Finance

Where Are We Now?

The woods are lovely, dark and deep,
But I have promises to keep,
And miles to go before I sleep,
And miles to go before I sleep.

Robert Frost, Stopping by Woods on a Snowy Evening

[ Day 4 of 2000 ]

On Day 1, we talked about how we would need a million dollars to retire. And I announced that we would be doing that in 2000 days. BusyDad was not keen on putting our financial details on the internet because he doesn’t want people to know we are “rich”. I didn’t want it out there because reaching a million dollars in 2000 days will seem impossible once I tell you how much we have right now. Especially when we take into account how long it took us to make what we now have.

Let’s start with a bit of history:

We moved to the USA in early 2014. We did earn and save some before that. But not much. I went back to school for my PhD effectively reducing the years I earned anything. I then proceeded to drop off when GBoy was born. After that, I took a two year break to take care of him. I am glad I did that, but it didn’t help our wallet at all. But all our single income years didn’t really matter, and I will tell you why.

I am pretty sure that you have read somewhere that there are places you could retire on about a thousand dollars a month. Have you ever stopped to wonder how? Things are much cheaper, and your money covers a lot. Before we moved here, we had an awesome life. We had a cook who came in every day(54 USD per month), someone who cleaned the house every day (23 USD per month), someone who would wash our car once a week(5 USD per month), someone who would pick up clean clothes and bring it back ironed (3 USD per month). We lived luxuriously with less than 1000 USD per month – not including our mortgage. We could go back today and not work for another day of our lives. We will not – because of all the health issues BusyDad and GBoy had from all the pollution. We are happy where we are now. Even if that means that I do all the cooking and cleaning while the cars stay dirty and clothes un-ironed.

To get back to topic – The reason everything stays so cheap there is because the salaries are also way less when you compare it with US salaries. Whatever we saved there is peanuts when we bring it here. We still have some property there. After all the taxes we will be paying, we will be lucky if what we saved in 10+ years and the amount we got in rent since then, will reach about 60000 USD. Keep in mind, we were among the best paid, and we saved religiously. I am glad I got to spend those 2 years with GBoy. Even if I had saved everything, it would have been very less. And I wouldn’t have saved it all, a part of it would have gone for childcare.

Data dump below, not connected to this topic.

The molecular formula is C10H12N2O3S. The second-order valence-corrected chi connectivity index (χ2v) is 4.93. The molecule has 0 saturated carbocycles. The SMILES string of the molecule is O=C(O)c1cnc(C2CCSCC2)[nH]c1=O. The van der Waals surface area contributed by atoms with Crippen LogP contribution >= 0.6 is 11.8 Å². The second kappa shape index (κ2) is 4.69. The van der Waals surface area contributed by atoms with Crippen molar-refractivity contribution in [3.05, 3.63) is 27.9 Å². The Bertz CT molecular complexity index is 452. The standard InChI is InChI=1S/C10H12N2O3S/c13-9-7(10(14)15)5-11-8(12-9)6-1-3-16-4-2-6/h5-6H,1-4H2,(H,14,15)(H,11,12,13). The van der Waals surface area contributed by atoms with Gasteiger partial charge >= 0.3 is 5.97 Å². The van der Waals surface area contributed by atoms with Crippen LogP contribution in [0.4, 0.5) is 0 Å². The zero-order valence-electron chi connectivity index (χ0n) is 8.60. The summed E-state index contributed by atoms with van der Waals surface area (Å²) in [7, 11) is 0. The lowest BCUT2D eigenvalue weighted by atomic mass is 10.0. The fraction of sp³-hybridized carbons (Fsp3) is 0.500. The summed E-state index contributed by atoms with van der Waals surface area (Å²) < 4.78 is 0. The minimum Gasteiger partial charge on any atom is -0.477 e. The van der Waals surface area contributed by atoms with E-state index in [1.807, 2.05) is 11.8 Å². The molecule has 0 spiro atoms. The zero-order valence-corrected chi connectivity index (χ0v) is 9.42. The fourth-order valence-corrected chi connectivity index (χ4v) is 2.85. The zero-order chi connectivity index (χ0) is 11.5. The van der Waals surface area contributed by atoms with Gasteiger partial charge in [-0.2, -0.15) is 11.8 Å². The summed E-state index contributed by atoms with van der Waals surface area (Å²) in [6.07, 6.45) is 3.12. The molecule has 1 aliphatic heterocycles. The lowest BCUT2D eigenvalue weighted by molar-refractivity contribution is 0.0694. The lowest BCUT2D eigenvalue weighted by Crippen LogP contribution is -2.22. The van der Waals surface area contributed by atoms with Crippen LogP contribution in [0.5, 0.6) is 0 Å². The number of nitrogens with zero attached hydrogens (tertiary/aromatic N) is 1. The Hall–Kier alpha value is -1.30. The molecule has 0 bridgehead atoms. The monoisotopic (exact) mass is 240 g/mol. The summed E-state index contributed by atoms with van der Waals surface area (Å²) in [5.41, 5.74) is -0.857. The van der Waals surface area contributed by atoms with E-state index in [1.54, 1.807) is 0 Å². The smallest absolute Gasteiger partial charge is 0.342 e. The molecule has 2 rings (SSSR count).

Essentially, we started from a big fat zero in 2014.

We didn’t have a car, or a credit history. We bought two cars on relatively high interest car loans. We didn’t buy fancy cars – One Honda Accord, and one Honda Civic. But we bought new ones. We didn’t have the know-how or the time to deal with cars breaking down. We paid the loans back as soon as we could. With the interest rates we had, I am pretty sure we paid a lot in interest even then.

A 2 bedroom apartment rent where we live was around 1700 dollars. So we bought a house in less than 18 months. We had a credit history of 18 months and 5% down payment. That meant higher insurance rates and a Private Mortgage Insurance (PMI).

In short, we did everything that all the early retirement blogs tell us not to do. We threw away hard earned money.

Our monthly expenditure was high – We paid 365 dollars per week for child care before GBoy could start school. After that, we were slightly better off. 400 dollars per month so that he could go to all day kindergarten, and 600 dollars per month for extended day at school. We breathed a huge sigh of relief when he reached first grade and it was down to 600 dollars per month. We try to buy organic food, and I don’t do any couponing or use any such money saving ideas. Our food expenses are high. We were planning to work for ever, and didn’t watch where the money went. Anything that could make our lives the slightest bit easier, bring it on – We didn’t stop to think. Money was not an issue.

The only saving grace was that we just didn’t have expensive tastes. We didn’t buy a fancy sports car. We didn’t buy the costliest house we could afford. It also helped that we were too busy to spend – How ironic!

We have an outstanding debt of about 300,000 dollars on our house. Our mortgage is about 2500 dollars a month, about a 1000 of which goes towards principal. If we can pay about 3500 dollars a month, and then pay all our bonuses towards it, we might just barely make it. Right now we have a 5 year ARM, so the interest rates are going to go up in 2020. If the market takes a down turn, our bonuses will disappear. With all our other savings goals, I don’t think we can pay more than 3500 dollars a month. In short, this is a hard ask.